@bespokeinvest: We'll have two weeks of calm before the earnings storm later this month. Here's a look at the # of earnings reports by day over the next month.

S&P 500

The Financials will start us off with a bang on Thursday and Friday...

@eWhispers: #earnings season begins on Friday

S&P 500

The good news is that valuations are significantly reduced going into the Q2 results...

As for expectations, will the reporting companies margin guidance live up to what the analysts are modeling into the future? Big question mark here.

S&P 500

J.P. Morgan


If future earnings estimates are correct, then the equity market could be set up for future gains...

Remember just six months ago when the outlook was for negative forward returns?

S&P 500

J.P. Morgan


At its June low, the S&P 500's price performance had baked in a median recessionary pullback...

S&P 500

Goldman Sachs


The current weakness in consumer confidence is begging you to buy equities right now...

Great chart that basically overlays consumer economic optimism with the market. Of course, it is always better to buy when things are darkest. But with a fully employed workforce, is the consumer in complete dire straits right now versus the last 50 years? Or are other factors at work?

S&P 500

J.P. Morgan


If past performance is any measurement, then future returns should likely improve...

Of course, potential buyers could do without those 1929-1930 datapoints. But yes, the market is ripe to be bought if we could just make it through this current bout of uncertainty.

S&P 500

A Wealth of Common Sense


What would make me (and few others) feel much better about broadly buying equities right now? Credit! It always comes down to credit.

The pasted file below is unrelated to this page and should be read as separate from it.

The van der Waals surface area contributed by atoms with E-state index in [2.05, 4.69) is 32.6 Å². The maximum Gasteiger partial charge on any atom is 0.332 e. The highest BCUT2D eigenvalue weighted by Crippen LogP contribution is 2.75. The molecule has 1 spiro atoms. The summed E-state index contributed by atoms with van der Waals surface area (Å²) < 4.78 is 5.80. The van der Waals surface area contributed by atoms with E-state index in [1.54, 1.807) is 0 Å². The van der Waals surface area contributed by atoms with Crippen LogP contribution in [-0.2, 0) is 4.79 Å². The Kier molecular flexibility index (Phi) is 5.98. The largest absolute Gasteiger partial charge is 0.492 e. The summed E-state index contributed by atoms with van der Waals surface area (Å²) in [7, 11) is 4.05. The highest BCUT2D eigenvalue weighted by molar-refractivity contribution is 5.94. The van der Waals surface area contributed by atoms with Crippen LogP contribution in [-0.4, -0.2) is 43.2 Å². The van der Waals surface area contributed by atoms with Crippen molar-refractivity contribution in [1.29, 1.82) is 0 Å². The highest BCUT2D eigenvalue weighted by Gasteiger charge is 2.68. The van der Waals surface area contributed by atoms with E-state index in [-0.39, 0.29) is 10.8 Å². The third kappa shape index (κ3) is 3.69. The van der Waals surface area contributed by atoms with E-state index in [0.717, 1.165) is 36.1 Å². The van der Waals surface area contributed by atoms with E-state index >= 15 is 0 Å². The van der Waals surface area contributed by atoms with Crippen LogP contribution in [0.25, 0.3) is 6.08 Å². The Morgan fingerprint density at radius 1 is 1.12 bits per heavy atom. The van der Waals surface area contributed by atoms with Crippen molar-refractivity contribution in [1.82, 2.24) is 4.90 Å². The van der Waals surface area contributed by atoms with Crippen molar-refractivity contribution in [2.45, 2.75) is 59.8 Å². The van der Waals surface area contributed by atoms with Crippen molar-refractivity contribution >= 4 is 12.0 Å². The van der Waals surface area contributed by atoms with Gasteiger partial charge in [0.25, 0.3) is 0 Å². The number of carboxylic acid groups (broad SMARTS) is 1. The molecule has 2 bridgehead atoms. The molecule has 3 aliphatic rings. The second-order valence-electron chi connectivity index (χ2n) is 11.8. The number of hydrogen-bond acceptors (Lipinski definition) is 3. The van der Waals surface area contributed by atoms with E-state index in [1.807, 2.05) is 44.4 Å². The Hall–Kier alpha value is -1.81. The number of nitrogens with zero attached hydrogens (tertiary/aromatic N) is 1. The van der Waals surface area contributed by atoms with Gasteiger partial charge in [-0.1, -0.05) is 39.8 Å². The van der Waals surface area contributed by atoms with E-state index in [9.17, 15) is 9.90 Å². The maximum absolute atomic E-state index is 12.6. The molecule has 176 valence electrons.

@TimmerFidelity: From my perch, the biggest red flag seems to be the widening of credit spreads. The continued widening is a bearish divergence against the recent price low for the S&P 500.

S&P 500

An interesting chart that suggests that long term U.S. Treasury yields might be done for this cycle...

@mark_ungewitter: Flat 30y/10y spread suggests cyclical peak in long-term yields.

S&P 500

While the equity markets continue to wander, one group is on a determined hike driven by all of the M&A activity in its ranks...

S&P 500

The Daily Shot


Unprofitable technology stocks are attempting to act better. Watch to see if they break-up or fail here...

@WalterDeemer: If you believe in moving averages, this is a key juncture. $ARKK

S&P 500

Over in the private equity world, average and median-sized rounds raised by venture cap startups in the first half of this year are not down dramatically...

While the number total fundraises is lower this year, for those companies with good ideas, they are still able to raise capital for their business needs. It might be a completely different story if they had gone public in 2021 and now had a stock price suffering with an unprofitable company peer group.

Average fundings at Series A and B in the U.S. have fallen from the second half-year peak of 2021, but are still at or above averages a year out:

  • The average U.S. Series A for H1 2022 was $20.4 million, down 20% compared to H2 2021 at $25.6 million. Amounts are on par with H1 2021 and well above the $16 million 2020 average.
  • U.S. Series B fundings tracked at $50 million, down 8% from $54.4 million in the second half of 2021, but up from H1 2021 at $45.4 million. The average in 2020 was $35.8 million.